On the other hand, Dr. Bakashaba reveals that in a period of less than a year, the YAPS are registering tremendous positive responses from the young adolescents whom they have spoken to.
66% of Adults Not Suppressed
The Viral Load suppression among adolescents in Teso sub region is still a big challenge. According to a report from TASO Soroti regional office, 66% of the adolescents have their VL not suppressed.
What is Viral Load Suppression?
Antiretroviral [ART] therapy keeps HIV from making copies of itself. When a person living with HIV begins an ART treatment regimen, their viral load drops. For almost everyone who starts taking their HIV medication daily as prescribed, viral load will drop to an undetectable level in six months or less. Continuing to take HIV medications as directed is imperative to stay undetectable.
What does it mean to be durably undetectable?
Dr Baker Bakashaba, the Regional Project Manager for TASO Soroti explains that taking antiretroviral therapy daily as prescribed to suppress HIV levels leads to an “undetectable” status.
According to him, a person is considered to have a “durably undetectable” viral load if their viral load remains undetectable for at least six months after their first undetectable test result.
“It is essential to continue to take every pill every day as directed to maintain an undetectable viral load,” he explains.
Does being durably undetectable mean that the virus has left the body?
Dr. Bakashaba explains that even when viral load is undetectable, HIV is still present in the body.
The virus lies dormant inside a small number of cells in the body called viral reservoirs. When therapy is halted by missing doses, taking a treatment holiday or stopping treatment, the virus emerges and begins to multiply, becoming detectable in the blood again. This newly reproducing virus is infectious.
He still emphasizes that “it is essential to take every pill every day as directed to achieve and maintain a durably undetectable status.”
According to the National Institute of Allergy and Infectious Disease [NIAID], there is effectively no risk of sexual transmission of HIV when the partner living with HIV has achieved an undetectable viral load and then maintained it for at least six months. Most people living with HIV who start taking antiretroviral therapy daily as prescribed achieve an undetectable viral load within one to six months after beginning treatment.
A person’s viral load is considered “durably undetectable” when all viral load test results are undetectable for at least six months after their first undetectable test result. This means that most people will need to be on treatment for 7 to 12 months to have a durably undetectable viral load. It is essential to take every pill every day to maintain durably undetectable status.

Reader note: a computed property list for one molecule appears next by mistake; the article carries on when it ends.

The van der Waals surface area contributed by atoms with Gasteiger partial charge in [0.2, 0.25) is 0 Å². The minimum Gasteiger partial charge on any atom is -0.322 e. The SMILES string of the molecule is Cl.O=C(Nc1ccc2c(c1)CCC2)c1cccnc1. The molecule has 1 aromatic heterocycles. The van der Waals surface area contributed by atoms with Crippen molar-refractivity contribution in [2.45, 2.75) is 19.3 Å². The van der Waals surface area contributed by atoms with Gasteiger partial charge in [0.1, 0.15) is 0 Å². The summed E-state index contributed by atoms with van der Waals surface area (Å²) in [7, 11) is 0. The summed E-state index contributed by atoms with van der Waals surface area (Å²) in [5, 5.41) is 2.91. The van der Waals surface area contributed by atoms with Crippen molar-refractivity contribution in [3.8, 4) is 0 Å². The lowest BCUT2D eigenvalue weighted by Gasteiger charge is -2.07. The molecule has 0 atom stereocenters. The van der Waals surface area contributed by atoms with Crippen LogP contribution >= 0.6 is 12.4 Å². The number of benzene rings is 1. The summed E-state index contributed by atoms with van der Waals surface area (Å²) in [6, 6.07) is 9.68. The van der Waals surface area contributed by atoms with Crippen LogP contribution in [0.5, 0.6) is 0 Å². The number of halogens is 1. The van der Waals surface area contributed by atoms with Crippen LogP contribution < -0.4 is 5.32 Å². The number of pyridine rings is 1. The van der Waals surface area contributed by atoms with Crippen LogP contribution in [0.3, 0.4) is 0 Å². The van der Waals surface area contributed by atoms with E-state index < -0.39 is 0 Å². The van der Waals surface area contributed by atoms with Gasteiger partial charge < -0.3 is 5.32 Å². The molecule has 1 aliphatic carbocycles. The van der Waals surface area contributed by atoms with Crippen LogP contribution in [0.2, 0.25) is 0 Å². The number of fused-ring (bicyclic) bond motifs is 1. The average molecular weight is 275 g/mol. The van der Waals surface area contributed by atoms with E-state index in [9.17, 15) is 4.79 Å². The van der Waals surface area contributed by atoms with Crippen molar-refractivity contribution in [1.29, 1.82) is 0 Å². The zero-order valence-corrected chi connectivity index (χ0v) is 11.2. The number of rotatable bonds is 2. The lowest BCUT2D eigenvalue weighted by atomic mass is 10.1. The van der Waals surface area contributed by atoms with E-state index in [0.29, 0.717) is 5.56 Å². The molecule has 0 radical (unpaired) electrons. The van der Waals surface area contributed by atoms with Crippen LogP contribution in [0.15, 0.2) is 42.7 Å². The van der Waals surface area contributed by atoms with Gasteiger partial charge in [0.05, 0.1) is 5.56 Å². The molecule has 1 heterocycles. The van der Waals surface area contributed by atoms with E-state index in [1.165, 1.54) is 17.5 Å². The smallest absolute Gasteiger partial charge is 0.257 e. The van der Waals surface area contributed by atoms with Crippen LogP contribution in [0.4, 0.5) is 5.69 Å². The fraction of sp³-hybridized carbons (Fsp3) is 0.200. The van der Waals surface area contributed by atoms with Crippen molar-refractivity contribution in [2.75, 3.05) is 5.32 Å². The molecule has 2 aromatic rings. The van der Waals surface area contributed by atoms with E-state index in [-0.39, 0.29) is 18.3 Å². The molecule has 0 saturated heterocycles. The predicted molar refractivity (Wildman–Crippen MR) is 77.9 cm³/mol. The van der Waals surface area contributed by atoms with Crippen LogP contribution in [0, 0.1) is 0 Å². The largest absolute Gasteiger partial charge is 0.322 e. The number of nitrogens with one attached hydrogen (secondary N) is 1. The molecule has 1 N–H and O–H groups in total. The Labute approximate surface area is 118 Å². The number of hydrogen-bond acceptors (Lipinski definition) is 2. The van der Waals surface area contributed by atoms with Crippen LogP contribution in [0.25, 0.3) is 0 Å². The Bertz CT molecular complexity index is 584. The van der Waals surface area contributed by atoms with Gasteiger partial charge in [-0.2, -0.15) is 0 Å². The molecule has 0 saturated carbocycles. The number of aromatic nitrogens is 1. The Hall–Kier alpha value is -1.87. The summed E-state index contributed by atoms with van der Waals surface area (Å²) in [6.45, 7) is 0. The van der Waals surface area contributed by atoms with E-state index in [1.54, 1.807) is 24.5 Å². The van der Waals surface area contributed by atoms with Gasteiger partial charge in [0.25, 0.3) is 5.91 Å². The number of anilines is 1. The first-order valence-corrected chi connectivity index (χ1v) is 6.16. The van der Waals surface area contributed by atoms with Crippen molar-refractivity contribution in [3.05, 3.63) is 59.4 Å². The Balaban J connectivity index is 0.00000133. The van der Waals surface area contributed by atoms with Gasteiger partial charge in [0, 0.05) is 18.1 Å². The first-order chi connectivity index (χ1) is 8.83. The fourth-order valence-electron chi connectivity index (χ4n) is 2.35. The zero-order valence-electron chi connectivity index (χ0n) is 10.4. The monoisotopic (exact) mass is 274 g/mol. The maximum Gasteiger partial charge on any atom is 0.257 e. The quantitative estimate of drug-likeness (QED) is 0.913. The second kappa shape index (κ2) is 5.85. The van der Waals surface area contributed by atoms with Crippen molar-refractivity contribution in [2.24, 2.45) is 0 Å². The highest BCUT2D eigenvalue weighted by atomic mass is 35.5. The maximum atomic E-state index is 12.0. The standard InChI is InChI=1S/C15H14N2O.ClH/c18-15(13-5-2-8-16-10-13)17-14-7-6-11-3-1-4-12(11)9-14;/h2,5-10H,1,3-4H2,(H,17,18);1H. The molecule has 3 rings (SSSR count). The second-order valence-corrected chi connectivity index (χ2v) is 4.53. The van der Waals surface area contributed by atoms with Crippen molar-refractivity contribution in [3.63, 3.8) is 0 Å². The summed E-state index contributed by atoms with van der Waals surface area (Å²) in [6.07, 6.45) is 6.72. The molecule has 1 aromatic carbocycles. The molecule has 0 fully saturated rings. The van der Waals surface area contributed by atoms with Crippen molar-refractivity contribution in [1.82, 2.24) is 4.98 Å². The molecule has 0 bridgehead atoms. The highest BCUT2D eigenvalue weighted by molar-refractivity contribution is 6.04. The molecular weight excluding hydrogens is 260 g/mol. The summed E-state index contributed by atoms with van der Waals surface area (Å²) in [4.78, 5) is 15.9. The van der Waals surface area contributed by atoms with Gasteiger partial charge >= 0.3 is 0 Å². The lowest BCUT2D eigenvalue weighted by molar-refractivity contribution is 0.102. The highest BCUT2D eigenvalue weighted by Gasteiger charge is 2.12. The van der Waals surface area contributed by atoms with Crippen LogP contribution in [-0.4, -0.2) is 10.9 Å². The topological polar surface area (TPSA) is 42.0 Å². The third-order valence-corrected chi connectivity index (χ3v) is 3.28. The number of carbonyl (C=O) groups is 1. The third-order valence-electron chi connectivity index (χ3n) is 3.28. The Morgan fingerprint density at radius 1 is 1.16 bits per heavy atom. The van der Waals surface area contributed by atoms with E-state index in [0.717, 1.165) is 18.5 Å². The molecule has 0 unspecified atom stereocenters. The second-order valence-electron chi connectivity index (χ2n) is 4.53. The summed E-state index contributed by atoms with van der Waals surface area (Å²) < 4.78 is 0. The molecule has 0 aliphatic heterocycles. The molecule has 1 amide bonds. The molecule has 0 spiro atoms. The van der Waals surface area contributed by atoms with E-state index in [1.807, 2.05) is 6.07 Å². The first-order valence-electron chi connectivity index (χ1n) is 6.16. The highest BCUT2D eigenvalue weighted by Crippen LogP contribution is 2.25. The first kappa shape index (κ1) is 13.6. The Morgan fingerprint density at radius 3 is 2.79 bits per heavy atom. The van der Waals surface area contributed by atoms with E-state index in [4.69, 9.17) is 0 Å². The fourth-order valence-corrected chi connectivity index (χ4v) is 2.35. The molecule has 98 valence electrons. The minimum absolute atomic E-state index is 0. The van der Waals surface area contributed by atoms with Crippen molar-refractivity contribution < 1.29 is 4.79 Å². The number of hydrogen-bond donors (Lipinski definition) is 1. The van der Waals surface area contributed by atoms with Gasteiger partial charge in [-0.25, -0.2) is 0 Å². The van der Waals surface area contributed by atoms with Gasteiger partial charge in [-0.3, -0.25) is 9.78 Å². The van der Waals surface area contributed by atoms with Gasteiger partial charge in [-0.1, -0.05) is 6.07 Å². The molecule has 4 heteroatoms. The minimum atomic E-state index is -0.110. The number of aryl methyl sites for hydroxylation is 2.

What has been done?
The Ministry of Health together with support organizations such as TASO have put a number of strategies to help fight against stigma among adolescents and improve of the results of the Viral Load Suppression in the sub region and country at large.
This is all being done in a move of realizing 90- 90- 90 vision of 2020.
The 90- 90- 90 is an ambitious treatment target that was launched by UNAIDS and other partners. It is aimed at diagnosing 90% of all people living with HIV, provide antiretroviral therapy (ART) for 90% of those diagnosed, and achieve viral suppression for 90% of those treated by 2020.
The District LCV Chairperson for Serere, Joseph Opit Okojo says that his local council administration department of health has held several meetings with the people living with HIV.
According to him, the district has always received support from TASO and other support organizations that enabled the technical teams to reach to the target persons.
“Sometimes when these people see us leaders going on ground and share with them, it gives them the sense of being considered,” says Opit.
The LCV Chairman for Katakwi district, Walter Elakas Okiring applauds the Ministry of Health and other supporting organizations for rendering necessary support for the people living with HIV.
“Some years ago, much of the donations and support used to go the people with disabilities and this category of people was left out. In fact, even the society rejected whoever was diagnosed HIV positive. But today, they are living with other people happily,” says Elakas.
Presidential Initiative to end AIDs as a public health by 2030
In June 2017, the President of Uganda launched the Presidential fast track Initiative to end AIDs as a public health by 2030.
The initiative highlights five areas of focus: Engaging men in HIV prevention to close the gap on new HIV infections especially among adolescent girls and young women, accelerating implementation of test-and-treat to achieve 90:90:90 especially among men, consolidating progress on elimination of mother-to-child transmission of HIV, ensuring financial sustainability for the HIV response, ensuring institutional effectiveness for a well-coordinated multi-sectoral response.